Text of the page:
You know, I thought this until I researched it for some other post about sport economics a month or two ago. I expected MLB's fraction of in-stadium (tickets / concessions) revenue to be much higher than other comparable sports, and in fact it was lower than the NHL and within range of the NBA. I would have expected the NBA, being the most global of our 4 major sports (thanks be to David Stern), to be meaningfully lower, and of course the TV deals for the NFL are absurd. MLB maybe can't afford 100% of its salary bill playing in empty stadiums, but it could probably afford half of it without a problem.

MLB gate receipts are ~30% of revenue each of the last 4 reported years. Using this article's numbers, once you include concessions it may be more like 37% for in-person revenue.
NHL gate receipts are ~37% of revenue, though down from 42% a decade ago
NBA gate receipts are ~22% of revenue
NFL gate receipts were only 15.5% of revenue in 2018, and including concessions, live revenues are estimated at around 25%.

I think this article explains a lot of that disconnect. For a long time, a much higher fraction of team revenues were gate receipts.
 

mauf

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You know, I thought this until I researched it for some other post about sport economics a month or two ago. I expected MLB's fraction of in-stadium (tickets / concessions) revenue to be much higher than other comparable sports, and in fact it was lower than the NHL and within range of the NBA. I would have expected the NBA, being the most global of our 4 major sports (thanks be to David Stern), to be meaningfully lower, and of course the TV deals for the NFL are absurd. MLB maybe can't afford 100% of its salary bill playing in empty stadiums, but it could probably afford half of it without a problem.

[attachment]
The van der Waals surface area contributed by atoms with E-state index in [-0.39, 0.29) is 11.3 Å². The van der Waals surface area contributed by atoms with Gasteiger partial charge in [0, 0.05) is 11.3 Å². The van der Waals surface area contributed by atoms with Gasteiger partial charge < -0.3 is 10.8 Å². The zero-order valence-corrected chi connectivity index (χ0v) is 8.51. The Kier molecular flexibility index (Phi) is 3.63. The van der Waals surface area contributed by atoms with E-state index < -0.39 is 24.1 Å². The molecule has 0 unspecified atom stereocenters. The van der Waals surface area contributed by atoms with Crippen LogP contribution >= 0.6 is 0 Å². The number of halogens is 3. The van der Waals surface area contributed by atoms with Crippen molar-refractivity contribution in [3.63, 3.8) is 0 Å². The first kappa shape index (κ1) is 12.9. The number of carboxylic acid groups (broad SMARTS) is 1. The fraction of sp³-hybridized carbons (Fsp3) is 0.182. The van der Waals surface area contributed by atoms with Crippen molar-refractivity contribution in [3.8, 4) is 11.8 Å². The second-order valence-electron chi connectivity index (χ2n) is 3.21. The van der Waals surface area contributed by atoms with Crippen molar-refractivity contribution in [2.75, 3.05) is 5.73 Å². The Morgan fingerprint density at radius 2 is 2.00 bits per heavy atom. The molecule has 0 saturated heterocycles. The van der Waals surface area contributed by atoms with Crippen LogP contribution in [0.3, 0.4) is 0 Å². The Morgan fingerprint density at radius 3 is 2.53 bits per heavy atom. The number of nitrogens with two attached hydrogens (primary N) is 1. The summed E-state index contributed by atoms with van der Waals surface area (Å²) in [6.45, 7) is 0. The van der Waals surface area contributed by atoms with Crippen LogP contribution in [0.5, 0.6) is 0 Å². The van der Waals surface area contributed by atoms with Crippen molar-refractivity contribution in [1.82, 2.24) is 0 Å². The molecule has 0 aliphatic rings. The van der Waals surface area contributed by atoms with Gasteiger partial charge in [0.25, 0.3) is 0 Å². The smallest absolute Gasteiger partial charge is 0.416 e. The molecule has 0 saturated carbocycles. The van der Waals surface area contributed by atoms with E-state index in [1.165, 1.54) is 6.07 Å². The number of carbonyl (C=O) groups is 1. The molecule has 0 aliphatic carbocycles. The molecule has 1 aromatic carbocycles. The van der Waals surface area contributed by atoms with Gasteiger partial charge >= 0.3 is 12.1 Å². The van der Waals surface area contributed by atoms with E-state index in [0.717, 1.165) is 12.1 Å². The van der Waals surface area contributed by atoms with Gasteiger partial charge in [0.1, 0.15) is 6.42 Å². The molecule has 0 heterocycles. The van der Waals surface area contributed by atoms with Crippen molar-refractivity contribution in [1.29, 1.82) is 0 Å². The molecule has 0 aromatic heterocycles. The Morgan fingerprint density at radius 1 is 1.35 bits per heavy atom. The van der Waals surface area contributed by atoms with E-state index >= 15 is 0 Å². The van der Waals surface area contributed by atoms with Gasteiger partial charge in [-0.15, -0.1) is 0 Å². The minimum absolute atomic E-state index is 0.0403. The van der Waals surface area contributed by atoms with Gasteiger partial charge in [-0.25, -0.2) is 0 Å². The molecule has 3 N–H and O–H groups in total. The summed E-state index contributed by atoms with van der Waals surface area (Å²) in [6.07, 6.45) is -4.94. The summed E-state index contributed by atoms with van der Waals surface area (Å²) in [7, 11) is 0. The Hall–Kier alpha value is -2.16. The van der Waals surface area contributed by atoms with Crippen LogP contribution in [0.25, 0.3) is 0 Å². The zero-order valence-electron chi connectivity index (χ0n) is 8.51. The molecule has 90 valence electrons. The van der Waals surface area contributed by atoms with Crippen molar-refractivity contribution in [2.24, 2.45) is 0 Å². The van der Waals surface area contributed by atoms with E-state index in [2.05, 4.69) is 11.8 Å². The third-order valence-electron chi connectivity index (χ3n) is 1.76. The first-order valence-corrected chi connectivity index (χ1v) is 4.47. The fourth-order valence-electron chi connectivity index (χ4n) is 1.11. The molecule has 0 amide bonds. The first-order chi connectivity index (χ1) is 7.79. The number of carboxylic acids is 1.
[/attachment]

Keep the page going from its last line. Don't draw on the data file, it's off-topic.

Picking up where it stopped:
MLB gate receipts are ~30% of revenue each of the last 4 reported years. Using this article's numbers, once you include concessions it may be more like 37% for in-person revenue.
NHL gate receipts are ~37% of revenue, though down from 42% a decade ago
NBA gate receipts are ~22% of revenue
NFL gate receipts were only 15.5% of revenue in 2018, and including concessions, live revenues are estimated at around 25%.

I think this article explains a lot of that disconnect. For a long time, a much higher fraction of team revenues were gate receipts.
To be clear, I don’t think the NBA or NHL would play regular-season games without fans either. It just doesn’t make economic sense unless you can convince players to take huge pay cuts.

The playoffs are a different matter. By the postseason, the players have largely been paid already. And while the leagues might not benefit directly, TV viewership is at its peak during the postseason. It’s also a lot fewer games to schedule, and the same two teams play several games in a row against one another.

I’m not saying we will definitely see NBA and NHL playoffs, but I sure think the owners will try to pull it off. I’m much less convinced that MLB owners are even interested in playing in the current environment.
 

InstaFace

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I wouldn't frame it as "huge pay cuts". I'd frame it as "still get a fraction of your salary, as opposed to nothing because we're not playing at all".

Subject to the union's agreement, they could do something like: All players get 100% of their first million in salary, 75% of their next million, 50% of $3-5M, 30% of amounts >$5M. That probably works out to about 50% of roster payroll, weighted-average, and lowers the impact to the players who can least afford cuts, while not depriving top players of the premium value they've earned either. You might even have room to give your broadcasters a haircut in their fees if viewership suffers and still have the P&L work out roughly the same, proportionally.

"doesn't make economic sense" assumes that everybody insists on getting 100 cents on the dollar, which just isn't the most realistic starting point for this stuff. Whether the players are playing or not, it's a year of their life that they're not going to get back, another year older and closer to being out of baseball. Would they rather play, or not play? From all our combined experience, I think we can assume the players would much rather play than insist that the owners do something fundamentally unprofitable and see if it gets them anywhere.
 

mauf

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I wouldn't frame it as "huge pay cuts". I'd frame it as "still get a fraction of your salary, as opposed to nothing because we're not playing at all".